This is not just a story about social psychology and data analytics. It has to be understood in terms of a military contractor using military strategies on a civilian population. Us. David Miller, a professor of sociology at Bath University and an authority in psyops and propaganda, says it is an extraordinary scandal that this should be anywhere near a democracy. It should be clear to voters where information is coming from, and if it’s not transparent or open where its coming from, it raises the question of whether we are actually living in a democracy or not.

Paul and David, another ex-Cambridge Analytica employee, were working at the firm when it introduced mass data-harvesting to its psychological warfare techniques. It brought psychology, propaganda and technology together in this powerful new way, David tells me.

Steve
Steve Bannon, former vice-president of Cambridge Analytica, now a key adviser to Donald Trump. Photograph: Jonathan Ernst/Reuters
And it was Facebook that made it possible. It was from Facebook that Cambridge Analytica obtained its vast dataset in the first place. Earlier, psychologists at Cambridge University harvested Facebook data (legally) for research purposes and published pioneering peer-reviewed work about determining personality traits, political partisanship, sexuality and much more from peoples Facebook likes. And SCL/Cambridge Analytica contracted a scientist at the university, Dr Aleksandr Kogan, to harvest new Facebook data. And he did so by paying people to take a personality quiz which also allowed not just their own Facebook profiles to be harvested, but also those of their friends a process then allowed by the social network.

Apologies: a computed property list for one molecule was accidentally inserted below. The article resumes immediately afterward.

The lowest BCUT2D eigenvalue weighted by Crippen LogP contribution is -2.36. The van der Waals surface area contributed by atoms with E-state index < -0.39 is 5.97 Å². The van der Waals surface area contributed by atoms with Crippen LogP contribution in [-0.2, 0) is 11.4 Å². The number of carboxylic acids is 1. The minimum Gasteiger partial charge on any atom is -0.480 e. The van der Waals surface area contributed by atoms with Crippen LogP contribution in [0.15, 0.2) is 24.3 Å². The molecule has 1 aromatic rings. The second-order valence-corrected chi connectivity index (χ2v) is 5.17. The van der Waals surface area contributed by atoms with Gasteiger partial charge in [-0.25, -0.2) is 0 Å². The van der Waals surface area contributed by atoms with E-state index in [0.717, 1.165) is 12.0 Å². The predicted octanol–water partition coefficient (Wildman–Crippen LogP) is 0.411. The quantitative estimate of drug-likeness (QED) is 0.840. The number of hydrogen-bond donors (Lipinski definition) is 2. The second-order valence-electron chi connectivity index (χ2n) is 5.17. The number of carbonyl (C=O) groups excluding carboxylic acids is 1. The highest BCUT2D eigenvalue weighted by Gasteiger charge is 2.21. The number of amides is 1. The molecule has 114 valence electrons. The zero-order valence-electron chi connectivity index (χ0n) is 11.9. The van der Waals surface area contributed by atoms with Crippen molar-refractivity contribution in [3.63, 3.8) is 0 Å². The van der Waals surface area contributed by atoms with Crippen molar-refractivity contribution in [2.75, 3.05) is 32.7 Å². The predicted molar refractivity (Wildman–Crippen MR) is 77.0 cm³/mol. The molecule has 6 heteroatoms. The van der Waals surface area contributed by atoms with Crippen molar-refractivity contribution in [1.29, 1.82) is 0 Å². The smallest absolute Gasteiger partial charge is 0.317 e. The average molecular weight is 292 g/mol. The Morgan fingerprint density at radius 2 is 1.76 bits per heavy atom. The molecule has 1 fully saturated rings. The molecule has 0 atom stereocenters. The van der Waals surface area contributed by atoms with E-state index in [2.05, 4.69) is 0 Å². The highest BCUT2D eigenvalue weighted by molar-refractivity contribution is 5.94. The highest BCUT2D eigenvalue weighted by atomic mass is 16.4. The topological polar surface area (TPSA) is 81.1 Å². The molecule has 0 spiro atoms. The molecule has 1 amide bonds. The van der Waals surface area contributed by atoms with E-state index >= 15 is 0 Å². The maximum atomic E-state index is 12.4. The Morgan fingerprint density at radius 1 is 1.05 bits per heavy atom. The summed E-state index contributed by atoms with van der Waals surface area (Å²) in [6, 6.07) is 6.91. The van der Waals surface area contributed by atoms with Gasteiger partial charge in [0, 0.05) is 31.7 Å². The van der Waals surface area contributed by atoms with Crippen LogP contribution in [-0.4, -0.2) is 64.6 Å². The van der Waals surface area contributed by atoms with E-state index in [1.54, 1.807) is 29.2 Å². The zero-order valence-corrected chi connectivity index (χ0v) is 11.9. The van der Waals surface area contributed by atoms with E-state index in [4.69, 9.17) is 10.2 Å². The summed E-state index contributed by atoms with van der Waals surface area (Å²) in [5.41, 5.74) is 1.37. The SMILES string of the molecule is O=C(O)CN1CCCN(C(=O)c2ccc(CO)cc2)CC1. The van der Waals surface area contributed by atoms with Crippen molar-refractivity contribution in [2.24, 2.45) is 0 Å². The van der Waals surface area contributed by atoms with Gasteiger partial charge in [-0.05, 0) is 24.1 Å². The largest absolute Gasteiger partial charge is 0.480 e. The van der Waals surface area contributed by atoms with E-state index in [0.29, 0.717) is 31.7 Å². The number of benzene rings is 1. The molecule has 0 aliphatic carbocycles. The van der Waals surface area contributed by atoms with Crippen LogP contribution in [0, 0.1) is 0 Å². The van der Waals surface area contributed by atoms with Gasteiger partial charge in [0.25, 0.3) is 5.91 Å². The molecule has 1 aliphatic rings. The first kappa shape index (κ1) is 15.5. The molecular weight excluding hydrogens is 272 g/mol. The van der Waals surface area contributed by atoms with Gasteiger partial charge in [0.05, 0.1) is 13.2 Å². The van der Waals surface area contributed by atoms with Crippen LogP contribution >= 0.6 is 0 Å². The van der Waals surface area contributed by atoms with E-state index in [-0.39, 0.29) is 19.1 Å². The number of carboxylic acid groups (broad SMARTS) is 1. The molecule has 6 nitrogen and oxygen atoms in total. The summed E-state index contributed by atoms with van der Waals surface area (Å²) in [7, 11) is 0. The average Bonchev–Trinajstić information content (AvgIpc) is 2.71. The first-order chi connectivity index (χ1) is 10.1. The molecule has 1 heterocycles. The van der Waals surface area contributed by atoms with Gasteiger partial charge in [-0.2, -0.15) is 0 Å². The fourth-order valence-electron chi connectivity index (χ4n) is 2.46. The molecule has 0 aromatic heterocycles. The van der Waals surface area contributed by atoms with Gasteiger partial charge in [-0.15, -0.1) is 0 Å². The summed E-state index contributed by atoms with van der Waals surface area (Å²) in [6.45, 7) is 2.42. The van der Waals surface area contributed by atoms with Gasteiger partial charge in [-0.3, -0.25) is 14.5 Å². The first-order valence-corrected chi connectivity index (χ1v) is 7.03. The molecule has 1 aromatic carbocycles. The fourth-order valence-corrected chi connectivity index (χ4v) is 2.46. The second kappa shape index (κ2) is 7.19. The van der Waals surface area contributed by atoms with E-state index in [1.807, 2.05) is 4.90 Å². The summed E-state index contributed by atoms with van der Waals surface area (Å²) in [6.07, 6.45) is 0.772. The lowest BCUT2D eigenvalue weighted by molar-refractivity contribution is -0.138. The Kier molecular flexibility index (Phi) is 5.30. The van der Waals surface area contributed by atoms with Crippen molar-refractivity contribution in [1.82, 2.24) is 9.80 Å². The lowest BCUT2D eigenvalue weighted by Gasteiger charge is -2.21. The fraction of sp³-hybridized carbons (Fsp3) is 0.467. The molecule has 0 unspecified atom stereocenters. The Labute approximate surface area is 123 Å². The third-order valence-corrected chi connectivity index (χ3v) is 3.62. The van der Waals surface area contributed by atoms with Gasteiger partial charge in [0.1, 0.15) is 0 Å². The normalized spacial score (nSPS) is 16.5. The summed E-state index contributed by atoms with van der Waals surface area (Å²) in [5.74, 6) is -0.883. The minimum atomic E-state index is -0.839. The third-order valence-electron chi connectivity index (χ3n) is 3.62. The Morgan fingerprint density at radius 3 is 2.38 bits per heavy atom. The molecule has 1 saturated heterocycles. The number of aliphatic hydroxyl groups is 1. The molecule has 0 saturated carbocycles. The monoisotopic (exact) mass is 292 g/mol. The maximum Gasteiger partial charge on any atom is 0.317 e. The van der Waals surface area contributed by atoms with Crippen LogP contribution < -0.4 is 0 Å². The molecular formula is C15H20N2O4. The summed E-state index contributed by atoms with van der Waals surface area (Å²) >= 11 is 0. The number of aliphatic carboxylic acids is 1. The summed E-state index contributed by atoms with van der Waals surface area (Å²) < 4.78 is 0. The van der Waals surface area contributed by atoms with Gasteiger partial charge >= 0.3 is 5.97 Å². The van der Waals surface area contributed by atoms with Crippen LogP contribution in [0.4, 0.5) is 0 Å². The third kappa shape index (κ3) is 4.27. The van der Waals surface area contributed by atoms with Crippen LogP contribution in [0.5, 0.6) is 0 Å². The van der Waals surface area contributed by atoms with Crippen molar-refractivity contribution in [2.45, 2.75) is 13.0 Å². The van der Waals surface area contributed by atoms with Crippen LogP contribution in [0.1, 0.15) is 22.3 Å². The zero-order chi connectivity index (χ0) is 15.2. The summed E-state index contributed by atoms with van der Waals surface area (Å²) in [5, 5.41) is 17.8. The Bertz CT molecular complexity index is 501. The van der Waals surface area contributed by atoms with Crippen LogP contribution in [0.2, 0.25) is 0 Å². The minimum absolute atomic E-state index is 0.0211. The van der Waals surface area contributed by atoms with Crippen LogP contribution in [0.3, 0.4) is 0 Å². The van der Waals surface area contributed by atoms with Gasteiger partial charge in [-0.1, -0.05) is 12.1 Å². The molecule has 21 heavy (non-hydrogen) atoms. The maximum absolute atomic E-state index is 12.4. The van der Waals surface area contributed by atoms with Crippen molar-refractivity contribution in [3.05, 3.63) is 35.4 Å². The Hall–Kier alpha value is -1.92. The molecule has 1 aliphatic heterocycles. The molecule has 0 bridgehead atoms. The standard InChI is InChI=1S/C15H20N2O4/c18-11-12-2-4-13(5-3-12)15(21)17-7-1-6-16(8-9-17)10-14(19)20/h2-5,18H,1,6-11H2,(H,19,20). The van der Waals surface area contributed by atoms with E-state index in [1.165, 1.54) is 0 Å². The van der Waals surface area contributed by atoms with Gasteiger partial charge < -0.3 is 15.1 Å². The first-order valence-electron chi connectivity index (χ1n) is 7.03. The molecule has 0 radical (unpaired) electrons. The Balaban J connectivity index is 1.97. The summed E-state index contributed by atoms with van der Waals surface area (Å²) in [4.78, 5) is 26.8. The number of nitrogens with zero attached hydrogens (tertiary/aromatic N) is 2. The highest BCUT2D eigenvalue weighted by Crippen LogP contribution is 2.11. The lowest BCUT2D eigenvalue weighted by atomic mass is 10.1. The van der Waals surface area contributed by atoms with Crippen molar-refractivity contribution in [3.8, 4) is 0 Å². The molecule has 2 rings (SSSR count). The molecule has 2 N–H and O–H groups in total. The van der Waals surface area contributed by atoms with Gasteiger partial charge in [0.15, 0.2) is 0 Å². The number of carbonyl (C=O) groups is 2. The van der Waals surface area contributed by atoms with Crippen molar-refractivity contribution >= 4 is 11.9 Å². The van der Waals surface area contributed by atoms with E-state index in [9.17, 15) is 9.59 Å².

Facebook was the source of the psychological insights that enabled Cambridge Analytica to target individuals. It was also the mechanism that enabled them to be delivered on a large scale.